Post # 1
Say what?! I seriously got the above message from a ‘friend’ when she wanted to know what time the reception was since on the invite it said “Immediately following the ceremony”. She said that since she knows it’s going to be a full mass that she wants to just come to the reception. “I want to celebrate your marraige with you but I’ll only make it to the reception since I don’t do the whole catholic church thing… I just feel awkward in them, I hope you understand”
Um no I don’t understand.. it’s my freaking wedding.. and the most important part of the day is the whole getting married part!!!!! So bees how do I politely respond to this so-called friend. Since I obviously can’t uninvite her, I need to make it clear that she should be attending both and that she can’t pick and choose.
Post # 3
Does she have a legitimate reason that Catholic churches make her uncomfortable?
I would honestly just let it go and let her show up to just the reception. Pushing her to attend a ceremony in a place that makes her uncomfortable isn’t going to do anyone any good.
Post # 4
@Woodstock: “I’m feeling a little hurt that you would skip the ceremony, which is the most important part to me. But I want to understand – can you explain your reasoning?”
Post # 5
I am Catholic myself, but I understand why attending a full Catholic mass could make some people uncomfortable since it is more than just a wedding ceremony.
ETA: I myself have even felt uncomfortable at one wedding that included a full Catholic mass because the priest’s sermon was all kinds of hell fire and brimstone and was very judgey about women and sinners and the like – I think the priest was taking the opportunity to try to force feed the “sinners” in the audience with his old-school beliefs. I sat through it, and I would do it again, but I wouldn’t have been surprised if some people did get up and leave because it was personally offensive. I thought it was a bad omen for the marriage at the time, they did end up divorcing in a few years so maybe it was. Maybe if that is what she has seen you can assure her that yours will be different?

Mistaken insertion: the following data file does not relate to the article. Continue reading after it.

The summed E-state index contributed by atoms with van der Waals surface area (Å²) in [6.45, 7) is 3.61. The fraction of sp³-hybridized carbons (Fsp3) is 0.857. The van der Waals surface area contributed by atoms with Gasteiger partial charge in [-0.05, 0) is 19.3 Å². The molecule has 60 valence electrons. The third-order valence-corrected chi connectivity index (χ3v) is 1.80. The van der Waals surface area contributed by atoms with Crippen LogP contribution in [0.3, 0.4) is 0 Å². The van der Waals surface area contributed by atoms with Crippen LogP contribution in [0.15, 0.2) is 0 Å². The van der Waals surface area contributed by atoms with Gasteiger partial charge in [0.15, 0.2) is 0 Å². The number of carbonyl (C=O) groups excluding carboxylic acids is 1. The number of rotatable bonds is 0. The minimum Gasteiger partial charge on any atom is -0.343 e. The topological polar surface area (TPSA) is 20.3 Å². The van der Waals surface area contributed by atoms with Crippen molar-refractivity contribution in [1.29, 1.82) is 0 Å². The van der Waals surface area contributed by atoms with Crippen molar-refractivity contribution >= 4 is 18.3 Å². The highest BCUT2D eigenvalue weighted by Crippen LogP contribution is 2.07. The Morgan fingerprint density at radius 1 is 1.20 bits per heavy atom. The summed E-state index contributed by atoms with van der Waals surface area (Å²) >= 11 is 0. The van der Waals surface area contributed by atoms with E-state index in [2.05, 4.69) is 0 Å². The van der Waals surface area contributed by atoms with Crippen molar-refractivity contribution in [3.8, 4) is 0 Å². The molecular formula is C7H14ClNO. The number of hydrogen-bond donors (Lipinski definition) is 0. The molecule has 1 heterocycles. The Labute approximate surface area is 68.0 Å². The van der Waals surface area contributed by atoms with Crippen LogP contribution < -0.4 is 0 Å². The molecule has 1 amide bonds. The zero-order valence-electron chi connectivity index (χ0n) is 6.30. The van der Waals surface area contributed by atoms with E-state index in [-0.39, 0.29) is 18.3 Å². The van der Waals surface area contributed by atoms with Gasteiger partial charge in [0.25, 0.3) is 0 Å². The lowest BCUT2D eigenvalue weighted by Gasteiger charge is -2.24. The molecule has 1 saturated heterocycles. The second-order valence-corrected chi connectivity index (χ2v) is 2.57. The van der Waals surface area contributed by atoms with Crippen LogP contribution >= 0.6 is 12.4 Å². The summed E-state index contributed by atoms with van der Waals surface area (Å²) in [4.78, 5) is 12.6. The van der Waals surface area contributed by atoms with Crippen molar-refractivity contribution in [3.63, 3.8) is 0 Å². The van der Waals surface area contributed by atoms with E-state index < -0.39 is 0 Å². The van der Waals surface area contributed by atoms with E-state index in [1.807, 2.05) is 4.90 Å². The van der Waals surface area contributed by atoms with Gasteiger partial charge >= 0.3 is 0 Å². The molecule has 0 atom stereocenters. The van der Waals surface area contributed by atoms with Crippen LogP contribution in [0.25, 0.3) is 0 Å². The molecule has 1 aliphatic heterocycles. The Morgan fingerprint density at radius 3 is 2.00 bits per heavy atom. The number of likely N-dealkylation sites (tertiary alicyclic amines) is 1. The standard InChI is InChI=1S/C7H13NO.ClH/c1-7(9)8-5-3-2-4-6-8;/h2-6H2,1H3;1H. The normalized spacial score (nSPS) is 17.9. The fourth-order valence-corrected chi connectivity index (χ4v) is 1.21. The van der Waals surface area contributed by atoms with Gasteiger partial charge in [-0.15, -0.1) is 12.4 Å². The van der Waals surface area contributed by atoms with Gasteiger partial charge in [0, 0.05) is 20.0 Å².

Post # 6
- Wedding: July 2012 - Baltimore Museum of Industry
Has your friend been to a catholic wedding with full mass before, and know what it will entail? She doesn’t have to participate in the readings- she should stand when required, but she doesn’t have to say/do anything that she’s uncomfortable with (she could sit in the back). It’s part of being an adult and a friend, really. I’m protestant and have been to Jewish, Greek Orthodox, and Catholic weddings- it’s not my faith, but I support and respect my friends during this.
The ceremony’s the most important part of the day- I would respond back that I *didn’t* understand why she would miss your vows.
Post # 8
@abbie017: she’s fine with churches she’s actually religious, she’s just not Catholic, she’s Baptist. I’m guessing she just doesn’t like the whole having to sit around for 40 minutes thing? I’ve heard her complain about the whole stand up, sit, kneel, stand up, sit kneel thing to me before… she said ‘I don’t know how you do it every Sunday”. I mean I can understand she may have some objections to the church… but she honestly doesn’t have to do anything other than sit there.